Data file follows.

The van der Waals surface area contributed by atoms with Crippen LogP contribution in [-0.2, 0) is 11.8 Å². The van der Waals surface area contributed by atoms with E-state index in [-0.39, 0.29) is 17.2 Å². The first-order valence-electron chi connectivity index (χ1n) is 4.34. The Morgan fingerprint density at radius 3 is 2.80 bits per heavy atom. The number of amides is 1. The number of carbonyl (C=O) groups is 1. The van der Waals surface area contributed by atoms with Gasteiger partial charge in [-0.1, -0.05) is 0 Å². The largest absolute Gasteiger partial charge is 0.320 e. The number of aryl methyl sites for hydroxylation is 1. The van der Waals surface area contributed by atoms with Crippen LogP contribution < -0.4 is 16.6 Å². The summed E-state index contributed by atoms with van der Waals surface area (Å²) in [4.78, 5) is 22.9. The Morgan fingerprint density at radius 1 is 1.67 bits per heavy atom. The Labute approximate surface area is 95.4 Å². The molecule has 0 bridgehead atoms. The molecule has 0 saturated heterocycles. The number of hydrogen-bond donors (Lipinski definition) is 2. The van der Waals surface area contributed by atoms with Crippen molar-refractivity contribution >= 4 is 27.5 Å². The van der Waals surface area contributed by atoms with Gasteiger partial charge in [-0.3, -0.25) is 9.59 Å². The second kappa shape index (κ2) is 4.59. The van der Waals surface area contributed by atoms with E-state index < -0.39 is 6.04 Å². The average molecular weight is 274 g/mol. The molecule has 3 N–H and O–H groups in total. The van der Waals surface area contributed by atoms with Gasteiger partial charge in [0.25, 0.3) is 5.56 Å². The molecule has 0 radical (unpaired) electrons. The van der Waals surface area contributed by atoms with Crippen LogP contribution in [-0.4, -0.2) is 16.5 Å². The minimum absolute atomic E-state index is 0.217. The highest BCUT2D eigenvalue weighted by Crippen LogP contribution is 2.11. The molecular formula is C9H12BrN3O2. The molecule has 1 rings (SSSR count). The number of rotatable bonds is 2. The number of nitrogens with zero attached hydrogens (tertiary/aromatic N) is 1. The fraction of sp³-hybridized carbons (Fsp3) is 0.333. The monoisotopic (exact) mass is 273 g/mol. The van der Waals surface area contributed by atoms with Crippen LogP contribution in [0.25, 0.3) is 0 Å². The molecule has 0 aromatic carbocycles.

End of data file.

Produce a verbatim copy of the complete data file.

The van der Waals surface area contributed by atoms with Crippen LogP contribution in [-0.2, 0) is 11.8 Å². The van der Waals surface area contributed by atoms with E-state index in [-0.39, 0.29) is 17.2 Å². The first-order valence-electron chi connectivity index (χ1n) is 4.34. The Morgan fingerprint density at radius 3 is 2.80 bits per heavy atom. The number of amides is 1. The number of carbonyl (C=O) groups is 1. The van der Waals surface area contributed by atoms with Gasteiger partial charge in [-0.1, -0.05) is 0 Å². The largest absolute Gasteiger partial charge is 0.320 e. The number of aryl methyl sites for hydroxylation is 1. The van der Waals surface area contributed by atoms with Crippen LogP contribution < -0.4 is 16.6 Å². The summed E-state index contributed by atoms with van der Waals surface area (Å²) in [4.78, 5) is 22.9. The Morgan fingerprint density at radius 1 is 1.67 bits per heavy atom. The Labute approximate surface area is 95.4 Å². The molecule has 0 bridgehead atoms. The molecule has 0 saturated heterocycles. The number of hydrogen-bond donors (Lipinski definition) is 2. The van der Waals surface area contributed by atoms with Crippen molar-refractivity contribution >= 4 is 27.5 Å². The van der Waals surface area contributed by atoms with Gasteiger partial charge in [-0.3, -0.25) is 9.59 Å². The second kappa shape index (κ2) is 4.59. The van der Waals surface area contributed by atoms with E-state index < -0.39 is 6.04 Å². The average molecular weight is 274 g/mol. The molecule has 3 N–H and O–H groups in total. The van der Waals surface area contributed by atoms with Gasteiger partial charge in [0.25, 0.3) is 5.56 Å². The molecule has 0 radical (unpaired) electrons. The van der Waals surface area contributed by atoms with Crippen LogP contribution in [-0.4, -0.2) is 16.5 Å². The minimum absolute atomic E-state index is 0.217. The highest BCUT2D eigenvalue weighted by Crippen LogP contribution is 2.11. The molecular formula is C9H12BrN3O2. The molecule has 1 rings (SSSR count). The number of rotatable bonds is 2. The number of nitrogens with zero attached hydrogens (tertiary/aromatic N) is 1. The fraction of sp³-hybridized carbons (Fsp3) is 0.333. The monoisotopic (exact) mass is 273 g/mol. The van der Waals surface area contributed by atoms with Crippen LogP contribution in [0.25, 0.3) is 0 Å². The molecule has 0 aromatic carbocycles.